Friday, February 07, 2014

Pictures of God, Man, and Everything

Very often, like yesterday, I start off writing a post, and it takes me down a completely unintended path. I never have any real idea what's going to come out, but I usually at least start with the seed of an idea. But then it's as if the seed grows into a different plant.

Which again makes me think that the mind must conform to some sort of higher organizing principle, so long as we abandon ourselves to it. In a certain sense this is a banality, but I don't think I mean it in the banal sense.

In other words, we're not just talking about familiar concepts such as "human nature," or "archetypes," or the old idea of "humours." Those are all too static and repetitive, whereas this is a creative process that ceaselessly generates patterned novelty. Who or what exerts the pattern on our random vertical walk? What makes it all cohere around a center?

These patterns aren't like those, say, of a cherished rug that pulls the room together, or the logocentric designs cranked out by the Mohammedans. Check some of those out; many could be stunning representations of O, such as:

The other day I yoinked a bunch of arresting fractal could-be images of O for future use, such as the one below:

I feel like the Richard Dreyfus character in Close Encounters of the Third Kind. Except this would be close encounters with a kind of threeness, i.e., the Center, the Periphery, and the crackling Radius, AKA Father-Son-Holy Spirit chasing itsoph. The radius is where the (⇅) occurs. You can see how God writes straight with those crooked lines converging on the center.

But of all the images I swiped, my favorite -- the one to which I am most attracted -- might be the one depicted below:

I don't mean aesthetically attracted, but intellectually attracted, for it looks to me like a representation of the human situation.

There are the vertical spaces above and below, with us situated in the middle. Or, you could say heaven above and hell below, with Middle Earth in between. Whatever the case may be, there is a supra-conscious and an un- or infraconscious. Or better, infrahuman.

Except it's not static but dynamic and flowing. The center area is the place of metabolism, with energies flowing up and down. We're always receiving promptings from the unconscious. But we're also always receiving murmurandoms from above. It is for us to weave these together for a full and fruitful incarnation.

Some have suggested that this is the esoteric meaning of space voyager Genesis 1, where the great imagineer divides the waters above from the waters below. If he hadn't done this, then the water would simply seek its own level, and there would be no vertical flow, just the absurcular dog-paddling of the tenured.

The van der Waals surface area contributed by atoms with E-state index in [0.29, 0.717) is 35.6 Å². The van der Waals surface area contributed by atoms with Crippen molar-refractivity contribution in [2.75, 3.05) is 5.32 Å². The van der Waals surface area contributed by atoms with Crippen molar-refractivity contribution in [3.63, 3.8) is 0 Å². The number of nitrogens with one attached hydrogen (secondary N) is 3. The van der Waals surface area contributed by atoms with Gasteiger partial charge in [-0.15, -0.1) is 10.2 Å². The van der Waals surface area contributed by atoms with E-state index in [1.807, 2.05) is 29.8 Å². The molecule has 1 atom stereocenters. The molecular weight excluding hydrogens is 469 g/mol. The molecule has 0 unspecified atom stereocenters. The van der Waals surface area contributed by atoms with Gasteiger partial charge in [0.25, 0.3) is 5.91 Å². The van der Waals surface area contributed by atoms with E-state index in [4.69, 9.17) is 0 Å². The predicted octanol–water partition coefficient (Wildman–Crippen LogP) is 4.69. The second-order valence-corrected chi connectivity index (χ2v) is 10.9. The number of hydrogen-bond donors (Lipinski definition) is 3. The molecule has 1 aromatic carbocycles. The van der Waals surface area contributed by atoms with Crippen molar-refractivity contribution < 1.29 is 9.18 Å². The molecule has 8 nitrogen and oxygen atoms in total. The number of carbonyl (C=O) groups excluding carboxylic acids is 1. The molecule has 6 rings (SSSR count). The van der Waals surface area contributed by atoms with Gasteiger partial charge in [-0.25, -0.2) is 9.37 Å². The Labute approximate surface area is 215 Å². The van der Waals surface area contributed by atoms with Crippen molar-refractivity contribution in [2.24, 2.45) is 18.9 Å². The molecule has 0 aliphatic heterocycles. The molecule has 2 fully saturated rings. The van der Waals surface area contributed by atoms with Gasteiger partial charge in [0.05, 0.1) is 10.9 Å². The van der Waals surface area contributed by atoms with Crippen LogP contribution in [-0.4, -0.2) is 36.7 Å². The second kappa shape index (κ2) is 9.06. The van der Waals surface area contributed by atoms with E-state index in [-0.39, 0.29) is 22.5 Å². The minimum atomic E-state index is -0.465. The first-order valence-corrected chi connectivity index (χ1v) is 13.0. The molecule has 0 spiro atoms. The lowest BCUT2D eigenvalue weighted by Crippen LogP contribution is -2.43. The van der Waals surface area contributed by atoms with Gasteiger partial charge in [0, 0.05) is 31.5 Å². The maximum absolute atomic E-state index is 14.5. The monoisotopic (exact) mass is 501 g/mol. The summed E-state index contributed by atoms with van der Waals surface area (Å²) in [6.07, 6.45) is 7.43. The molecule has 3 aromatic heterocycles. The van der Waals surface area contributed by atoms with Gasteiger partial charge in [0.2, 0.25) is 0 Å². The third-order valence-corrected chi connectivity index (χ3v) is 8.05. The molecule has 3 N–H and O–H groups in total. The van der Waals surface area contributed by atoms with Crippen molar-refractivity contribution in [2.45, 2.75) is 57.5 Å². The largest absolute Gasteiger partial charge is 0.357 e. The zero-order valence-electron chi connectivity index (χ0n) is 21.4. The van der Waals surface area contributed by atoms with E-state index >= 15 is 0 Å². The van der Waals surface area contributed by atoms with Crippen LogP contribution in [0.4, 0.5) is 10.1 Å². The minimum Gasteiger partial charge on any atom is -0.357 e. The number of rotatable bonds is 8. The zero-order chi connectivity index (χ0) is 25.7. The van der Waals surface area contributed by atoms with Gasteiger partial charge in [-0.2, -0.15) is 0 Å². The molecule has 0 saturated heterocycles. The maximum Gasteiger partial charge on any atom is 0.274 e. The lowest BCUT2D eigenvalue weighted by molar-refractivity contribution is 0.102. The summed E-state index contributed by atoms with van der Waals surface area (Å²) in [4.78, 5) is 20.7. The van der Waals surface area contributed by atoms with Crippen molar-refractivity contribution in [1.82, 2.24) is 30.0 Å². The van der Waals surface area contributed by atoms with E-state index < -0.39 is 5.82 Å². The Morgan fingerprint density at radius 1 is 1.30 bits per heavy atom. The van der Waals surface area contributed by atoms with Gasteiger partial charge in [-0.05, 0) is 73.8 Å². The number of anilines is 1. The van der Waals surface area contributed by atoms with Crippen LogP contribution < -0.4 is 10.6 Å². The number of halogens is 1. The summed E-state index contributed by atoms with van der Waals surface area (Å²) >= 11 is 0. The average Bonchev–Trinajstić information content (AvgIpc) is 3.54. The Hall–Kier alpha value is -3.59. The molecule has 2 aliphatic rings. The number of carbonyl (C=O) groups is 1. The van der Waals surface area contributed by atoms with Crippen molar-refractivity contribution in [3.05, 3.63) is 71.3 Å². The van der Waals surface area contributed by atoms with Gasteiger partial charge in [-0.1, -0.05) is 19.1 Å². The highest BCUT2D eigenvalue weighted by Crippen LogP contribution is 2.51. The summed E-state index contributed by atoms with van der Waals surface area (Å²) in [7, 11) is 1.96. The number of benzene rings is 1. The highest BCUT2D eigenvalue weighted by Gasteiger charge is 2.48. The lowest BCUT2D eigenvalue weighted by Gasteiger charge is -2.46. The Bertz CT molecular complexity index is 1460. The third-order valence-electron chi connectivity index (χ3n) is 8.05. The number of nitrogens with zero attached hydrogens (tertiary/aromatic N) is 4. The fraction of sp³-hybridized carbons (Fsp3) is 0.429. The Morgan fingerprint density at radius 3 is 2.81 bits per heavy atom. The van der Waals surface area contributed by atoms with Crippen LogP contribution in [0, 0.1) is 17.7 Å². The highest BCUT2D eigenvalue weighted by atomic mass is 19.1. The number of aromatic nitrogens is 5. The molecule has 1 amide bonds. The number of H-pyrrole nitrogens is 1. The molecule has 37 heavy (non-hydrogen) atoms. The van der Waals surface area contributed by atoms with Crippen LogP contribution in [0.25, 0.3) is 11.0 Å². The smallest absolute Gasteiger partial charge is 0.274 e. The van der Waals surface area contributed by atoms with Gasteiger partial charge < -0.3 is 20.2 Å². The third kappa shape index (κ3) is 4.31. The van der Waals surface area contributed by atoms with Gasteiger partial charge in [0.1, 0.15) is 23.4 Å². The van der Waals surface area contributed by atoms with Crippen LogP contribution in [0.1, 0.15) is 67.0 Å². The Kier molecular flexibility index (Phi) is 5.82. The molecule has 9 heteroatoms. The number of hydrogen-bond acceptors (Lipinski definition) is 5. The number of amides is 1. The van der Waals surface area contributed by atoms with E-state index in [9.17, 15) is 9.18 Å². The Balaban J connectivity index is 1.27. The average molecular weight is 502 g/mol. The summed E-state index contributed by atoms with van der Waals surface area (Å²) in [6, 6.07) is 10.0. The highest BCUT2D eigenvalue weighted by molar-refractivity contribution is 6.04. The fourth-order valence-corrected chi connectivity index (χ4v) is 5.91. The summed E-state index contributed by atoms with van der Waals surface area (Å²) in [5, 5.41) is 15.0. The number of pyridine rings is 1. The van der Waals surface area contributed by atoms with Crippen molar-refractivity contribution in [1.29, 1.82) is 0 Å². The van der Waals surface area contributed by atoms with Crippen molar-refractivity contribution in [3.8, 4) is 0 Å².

Below is another suitable image of what I like to call the Great Attractor, O, drawing us up into its ether orbit:

Or how about the oversized one below, which might be the view from within the attractor beam -- perhaps of the Dark Night of the Soul and the Light at the end of the funnel of love:

I think Wanda is actually referring to that other centripetal funnel -- you know, the funnel of lust:

Well, I'd better complete some work-work before the day is truncated by the birthday party for Grandma.

40 Comments:

Blogger mushroom said...

I feel like the Richard Dreyfus character in Close Encounters of the Third Kind.

I'm more like the ape-man throwing rocks at the Monolith, but it's close.

I love whatever she's got on there that sounds like a sitar.

2/07/2014 09:48:00 AM  
Blogger Gagdad Bob said...

I wonder if that's where the Who got the idea of peeing on the monolith on the cover of Who's Next?

In any event, that's a good image of the left: pissing on the monolith.

2/07/2014 09:53:00 AM  
Blogger mushroom said...

Speaking of pictures, since I am among friends, I just saw a picture of Philip Seymour Hoffman on the front page of Wikipedia. The dude could be my brother. No wonder he was on heroin.

2/07/2014 09:56:00 AM  
Blogger mushroom said...

The timing would be about right. Everybody would have still gotten it, and it probably hadn't been completely overdone yet.

2/07/2014 09:59:00 AM  
Blogger julie said...

Re. the Islamic geometric designs, it seems difficult, to me, to reconcile the beauty and precision of many of those designs with the utter lunacy of so much of the Muslim world. Unless it's that they have too much rigid order, with little room for the dynamics of life?

2/07/2014 10:24:00 AM  
Blogger Gagdad Bob said...

They do have a very static view of reality. Quite literally: complete conformity to Sharia, with no change at all.

2/07/2014 10:26:00 AM  
Blogger Christina M said...

And then there are these:

http://www.bing.com/images/search?q=celtic+geometric+patterns&qpvt=celtic+geometric+patterns&FORM=IGRE

I'm thinking the rigidity has to do with being trapped in a closed circle instead of a spiral?

2/07/2014 10:52:00 AM  
Blogger Magister said...

The Mohammedans have to be dogmatic iconoclasts or risk life and limb. Their artistic energies are thus driven in two directions: abstraction and variation. Thus the visual arts are 2D geometric rather than 3D representational, and their musical arts are 2D drone-based rather than 3D harmonic. Can these energies result in beauty? Certainly, and they do! Can they express the human image in its trinitarian fullness? I think the answer is no. I've always thought Islamic architecture is both deformed and unattractive in its proportions and yet beautifully decorated. They've done their best to make a silk purse out of a sow's ear. I know that sounds snide and chauvinistic, but when I reflect on what could have been, I pity them.

2/07/2014 11:07:00 AM  
Blogger mushroom said...

Horizontal and deterministic, sounds about right.

2/07/2014 12:24:00 PM  
Blogger julie said...

Christina, I've always liked Celtic knotwork, although sometimes the complexity of the patterns can be almost dizzying. I like the idea behind the Celtic triangle as a representation of the Trinity.